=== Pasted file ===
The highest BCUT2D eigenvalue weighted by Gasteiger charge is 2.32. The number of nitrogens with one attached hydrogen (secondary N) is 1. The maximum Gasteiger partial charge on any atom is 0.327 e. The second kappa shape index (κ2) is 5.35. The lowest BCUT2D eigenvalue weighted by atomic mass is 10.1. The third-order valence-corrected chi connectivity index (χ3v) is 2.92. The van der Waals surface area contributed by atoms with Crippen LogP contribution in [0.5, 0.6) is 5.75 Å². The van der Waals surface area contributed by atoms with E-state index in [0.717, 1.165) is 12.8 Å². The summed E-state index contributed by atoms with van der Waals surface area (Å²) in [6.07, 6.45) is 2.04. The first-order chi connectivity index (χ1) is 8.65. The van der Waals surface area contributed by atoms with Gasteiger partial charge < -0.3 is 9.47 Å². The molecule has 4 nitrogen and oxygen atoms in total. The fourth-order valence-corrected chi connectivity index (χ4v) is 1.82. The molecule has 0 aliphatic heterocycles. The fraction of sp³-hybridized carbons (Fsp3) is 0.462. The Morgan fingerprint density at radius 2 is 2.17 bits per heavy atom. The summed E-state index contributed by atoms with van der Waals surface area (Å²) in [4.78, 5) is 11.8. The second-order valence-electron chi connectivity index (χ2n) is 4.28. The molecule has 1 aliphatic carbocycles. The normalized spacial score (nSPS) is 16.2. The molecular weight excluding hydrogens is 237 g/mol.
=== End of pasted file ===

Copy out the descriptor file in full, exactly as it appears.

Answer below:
The highest BCUT2D eigenvalue weighted by Gasteiger charge is 2.32. The number of nitrogens with one attached hydrogen (secondary N) is 1. The maximum Gasteiger partial charge on any atom is 0.327 e. The second kappa shape index (κ2) is 5.35. The lowest BCUT2D eigenvalue weighted by atomic mass is 10.1. The third-order valence-corrected chi connectivity index (χ3v) is 2.92. The van der Waals surface area contributed by atoms with Crippen LogP contribution in [0.5, 0.6) is 5.75 Å². The van der Waals surface area contributed by atoms with E-state index in [0.717, 1.165) is 12.8 Å². The summed E-state index contributed by atoms with van der Waals surface area (Å²) in [6.07, 6.45) is 2.04. The first-order chi connectivity index (χ1) is 8.65. The van der Waals surface area contributed by atoms with Gasteiger partial charge < -0.3 is 9.47 Å². The molecule has 4 nitrogen and oxygen atoms in total. The fourth-order valence-corrected chi connectivity index (χ4v) is 1.82. The molecule has 0 aliphatic heterocycles. The fraction of sp³-hybridized carbons (Fsp3) is 0.462. The Morgan fingerprint density at radius 2 is 2.17 bits per heavy atom. The summed E-state index contributed by atoms with van der Waals surface area (Å²) in [4.78, 5) is 11.8. The second-order valence-electron chi connectivity index (χ2n) is 4.28. The molecule has 1 aliphatic carbocycles. The normalized spacial score (nSPS) is 16.2. The molecular weight excluding hydrogens is 237 g/mol.